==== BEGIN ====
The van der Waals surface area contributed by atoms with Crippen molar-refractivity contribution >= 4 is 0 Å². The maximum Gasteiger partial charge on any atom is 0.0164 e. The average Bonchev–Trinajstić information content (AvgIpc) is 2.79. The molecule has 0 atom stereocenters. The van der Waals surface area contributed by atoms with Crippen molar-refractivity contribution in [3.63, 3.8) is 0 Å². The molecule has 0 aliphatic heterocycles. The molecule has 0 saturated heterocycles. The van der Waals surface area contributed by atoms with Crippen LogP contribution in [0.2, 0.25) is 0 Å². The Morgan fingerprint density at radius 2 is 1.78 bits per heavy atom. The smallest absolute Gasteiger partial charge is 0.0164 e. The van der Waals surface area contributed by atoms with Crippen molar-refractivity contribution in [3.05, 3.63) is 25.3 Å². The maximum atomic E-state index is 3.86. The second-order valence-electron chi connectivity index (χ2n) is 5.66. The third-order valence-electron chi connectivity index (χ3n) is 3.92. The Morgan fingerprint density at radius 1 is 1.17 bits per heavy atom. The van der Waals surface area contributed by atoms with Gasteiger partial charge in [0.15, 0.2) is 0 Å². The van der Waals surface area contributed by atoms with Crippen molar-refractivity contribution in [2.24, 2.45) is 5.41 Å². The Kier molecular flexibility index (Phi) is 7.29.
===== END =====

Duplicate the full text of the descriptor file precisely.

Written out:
The van der Waals surface area contributed by atoms with Crippen molar-refractivity contribution >= 4 is 0 Å². The maximum Gasteiger partial charge on any atom is 0.0164 e. The average Bonchev–Trinajstić information content (AvgIpc) is 2.79. The molecule has 0 atom stereocenters. The van der Waals surface area contributed by atoms with Crippen molar-refractivity contribution in [3.63, 3.8) is 0 Å². The molecule has 0 aliphatic heterocycles. The molecule has 0 saturated heterocycles. The van der Waals surface area contributed by atoms with Crippen LogP contribution in [0.2, 0.25) is 0 Å². The Morgan fingerprint density at radius 2 is 1.78 bits per heavy atom. The smallest absolute Gasteiger partial charge is 0.0164 e. The van der Waals surface area contributed by atoms with Crippen molar-refractivity contribution in [3.05, 3.63) is 25.3 Å². The maximum atomic E-state index is 3.86. The second-order valence-electron chi connectivity index (χ2n) is 5.66. The third-order valence-electron chi connectivity index (χ3n) is 3.92. The Morgan fingerprint density at radius 1 is 1.17 bits per heavy atom. The van der Waals surface area contributed by atoms with Gasteiger partial charge in [0.15, 0.2) is 0 Å². The van der Waals surface area contributed by atoms with Crippen molar-refractivity contribution in [2.24, 2.45) is 5.41 Å². The Kier molecular flexibility index (Phi) is 7.29.